Henk Guitjens has seen action on both sides. Formerly vice president and general manager for Martinair, the chief marketing officer for JFK Terminal 4 operator JFK IAT is well positioned to interpret the changing landscape of route planning and what airlines and airports are looking for when securing new routes.
His brief is to establish a rapport with the airline industry and secure a strong roster of airline tenants for the future. Of the 88 airlines that use JFK, 52 now pass through Terminal 4.
He admits that his experiences are rather different to the trials and tribulations faced by some smaller operators. "New York will always be in demand," says Guitjens. "For others it is a much greater task; a lot more data, information and study must go into a proposal."
He cites the example of Amsterdam's Schiphol Airport, with which his terminal shares a partnership through Schiphol's investment in JFK IAT. "They need to convince people to fly to them," he explains. "There is much stiffer competition due to the level of choice on offer."
THE HARD SELL
This is not to say that JFK does not work hard in securing airlines. Both parties need to work closely together, believes Guitjens, and in the current climate, airports 'must be creative' in price setting and time arrangements. He supports working with airlines but does not believe in preference. "We see it as our mission to serve everybody equally," he explains. "Partnerships can be beneficial, but not favouritism."
One does need to sell one's facilities. In an attempt to reflect the latest thinking in airport management and the shifting priorities of the airline industry, Guitjens believes that the airlines' overriding concern is keeping a tight rein on the purse strings.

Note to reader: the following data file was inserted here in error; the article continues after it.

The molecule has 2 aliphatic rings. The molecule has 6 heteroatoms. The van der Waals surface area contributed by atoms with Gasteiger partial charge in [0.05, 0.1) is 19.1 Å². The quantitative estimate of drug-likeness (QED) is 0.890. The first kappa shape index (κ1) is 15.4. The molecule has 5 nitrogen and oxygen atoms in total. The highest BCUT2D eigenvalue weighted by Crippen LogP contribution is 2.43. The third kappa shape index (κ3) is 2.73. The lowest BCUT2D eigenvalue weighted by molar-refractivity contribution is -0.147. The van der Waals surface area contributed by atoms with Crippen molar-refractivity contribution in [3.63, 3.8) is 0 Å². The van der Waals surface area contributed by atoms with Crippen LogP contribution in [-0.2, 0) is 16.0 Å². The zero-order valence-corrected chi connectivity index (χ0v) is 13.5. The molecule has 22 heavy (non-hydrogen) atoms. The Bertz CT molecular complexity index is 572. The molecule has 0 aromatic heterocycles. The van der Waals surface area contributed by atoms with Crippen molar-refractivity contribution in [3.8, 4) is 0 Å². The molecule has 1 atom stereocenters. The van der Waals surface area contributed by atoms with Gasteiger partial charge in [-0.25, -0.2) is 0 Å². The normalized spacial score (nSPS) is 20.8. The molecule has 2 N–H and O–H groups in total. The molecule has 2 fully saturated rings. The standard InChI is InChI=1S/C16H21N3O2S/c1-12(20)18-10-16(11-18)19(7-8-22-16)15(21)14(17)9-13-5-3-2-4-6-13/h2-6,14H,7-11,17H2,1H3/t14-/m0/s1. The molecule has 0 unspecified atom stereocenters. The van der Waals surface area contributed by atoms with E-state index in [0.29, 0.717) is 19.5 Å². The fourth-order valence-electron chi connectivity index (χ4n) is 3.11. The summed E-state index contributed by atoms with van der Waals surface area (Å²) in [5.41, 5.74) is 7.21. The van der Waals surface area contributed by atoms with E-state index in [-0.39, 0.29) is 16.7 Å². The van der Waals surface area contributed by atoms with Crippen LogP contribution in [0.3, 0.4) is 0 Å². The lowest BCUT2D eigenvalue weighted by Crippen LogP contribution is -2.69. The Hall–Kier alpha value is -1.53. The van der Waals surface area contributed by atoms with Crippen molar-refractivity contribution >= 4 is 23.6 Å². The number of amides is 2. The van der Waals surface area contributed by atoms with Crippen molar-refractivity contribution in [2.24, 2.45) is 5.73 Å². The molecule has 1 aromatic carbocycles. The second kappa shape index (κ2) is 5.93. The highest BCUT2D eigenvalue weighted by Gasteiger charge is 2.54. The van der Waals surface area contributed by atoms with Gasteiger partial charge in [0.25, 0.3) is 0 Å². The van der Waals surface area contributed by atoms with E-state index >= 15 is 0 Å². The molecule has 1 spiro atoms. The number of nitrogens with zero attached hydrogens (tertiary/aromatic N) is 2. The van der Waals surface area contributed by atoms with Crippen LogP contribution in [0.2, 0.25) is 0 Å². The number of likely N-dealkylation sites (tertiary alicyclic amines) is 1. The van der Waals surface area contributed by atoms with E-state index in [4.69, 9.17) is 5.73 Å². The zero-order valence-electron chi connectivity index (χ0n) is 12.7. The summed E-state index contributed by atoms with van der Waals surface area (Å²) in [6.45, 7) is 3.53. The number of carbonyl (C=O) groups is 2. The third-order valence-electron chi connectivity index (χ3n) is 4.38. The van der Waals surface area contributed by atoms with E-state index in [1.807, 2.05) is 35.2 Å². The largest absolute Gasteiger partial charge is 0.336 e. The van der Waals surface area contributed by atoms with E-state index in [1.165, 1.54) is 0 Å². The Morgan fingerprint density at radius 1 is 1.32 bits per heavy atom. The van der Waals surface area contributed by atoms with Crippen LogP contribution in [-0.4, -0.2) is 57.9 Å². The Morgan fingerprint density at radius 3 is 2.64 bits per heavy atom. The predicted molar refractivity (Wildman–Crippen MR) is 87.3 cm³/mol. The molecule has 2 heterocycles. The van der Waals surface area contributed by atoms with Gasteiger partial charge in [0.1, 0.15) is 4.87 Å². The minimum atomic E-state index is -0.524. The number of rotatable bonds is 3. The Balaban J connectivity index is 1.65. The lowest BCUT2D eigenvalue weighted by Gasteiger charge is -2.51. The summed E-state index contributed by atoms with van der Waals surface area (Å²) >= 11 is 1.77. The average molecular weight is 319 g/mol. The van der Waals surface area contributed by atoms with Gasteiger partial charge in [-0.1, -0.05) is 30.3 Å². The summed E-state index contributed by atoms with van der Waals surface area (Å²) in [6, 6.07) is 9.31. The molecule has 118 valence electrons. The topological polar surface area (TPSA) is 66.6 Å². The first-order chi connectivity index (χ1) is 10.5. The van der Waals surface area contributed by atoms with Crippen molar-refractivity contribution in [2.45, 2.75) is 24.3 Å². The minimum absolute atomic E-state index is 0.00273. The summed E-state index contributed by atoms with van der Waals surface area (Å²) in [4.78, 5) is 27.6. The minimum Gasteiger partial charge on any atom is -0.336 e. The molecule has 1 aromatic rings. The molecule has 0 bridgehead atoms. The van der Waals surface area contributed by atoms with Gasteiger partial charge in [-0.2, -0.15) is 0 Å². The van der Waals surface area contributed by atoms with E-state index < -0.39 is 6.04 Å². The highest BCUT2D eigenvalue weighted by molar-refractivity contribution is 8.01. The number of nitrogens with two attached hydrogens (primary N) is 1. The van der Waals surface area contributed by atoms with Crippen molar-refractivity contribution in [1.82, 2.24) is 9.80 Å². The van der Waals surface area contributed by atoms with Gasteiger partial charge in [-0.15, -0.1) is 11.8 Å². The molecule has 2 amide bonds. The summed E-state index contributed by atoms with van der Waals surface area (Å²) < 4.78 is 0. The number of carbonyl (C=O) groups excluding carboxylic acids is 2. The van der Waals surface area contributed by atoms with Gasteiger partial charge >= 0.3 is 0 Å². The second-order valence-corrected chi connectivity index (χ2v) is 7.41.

In his eyes, the balance of power has shifted markedly. "Airlines now expect far more from their airports; they used to be more than prepared to pay a premium and weren’t excessively concerned with overheads," he explains. "Now they look at every little thing, each potential saving: ground handling, catering, synergies with other departments – anything and everything. The pressure on the airport is immense."
THE AIRLINES TAKE POWER
The reason for such scrimping and saving is spiralling oil prices. Guitjens says: "Over here, airlines are operating at a loss to avoid giving up ground to the competition. Fuel supplements in Europe make that less of an issue, but here the market is price-driven.
"In the end, it is often the airport that has to pick up the tab. That $10 or $15 that should be passed on to the customer never is. The airport is an easier target."
Ironically, despite the hike in fuel prices, the airlines are exercising more power than ever before. "It is becomingly increasingly difficult for airports to make money," says Guitjens. "They are trying to squeeze blood from a stone and have long squeezed it dry."
Guitjens has witnessed these transformations firsthand: "We are constantly being asked by the airline: 'How can you bolster our revenue? What can you contribute to our business?' They hold the bartering tools."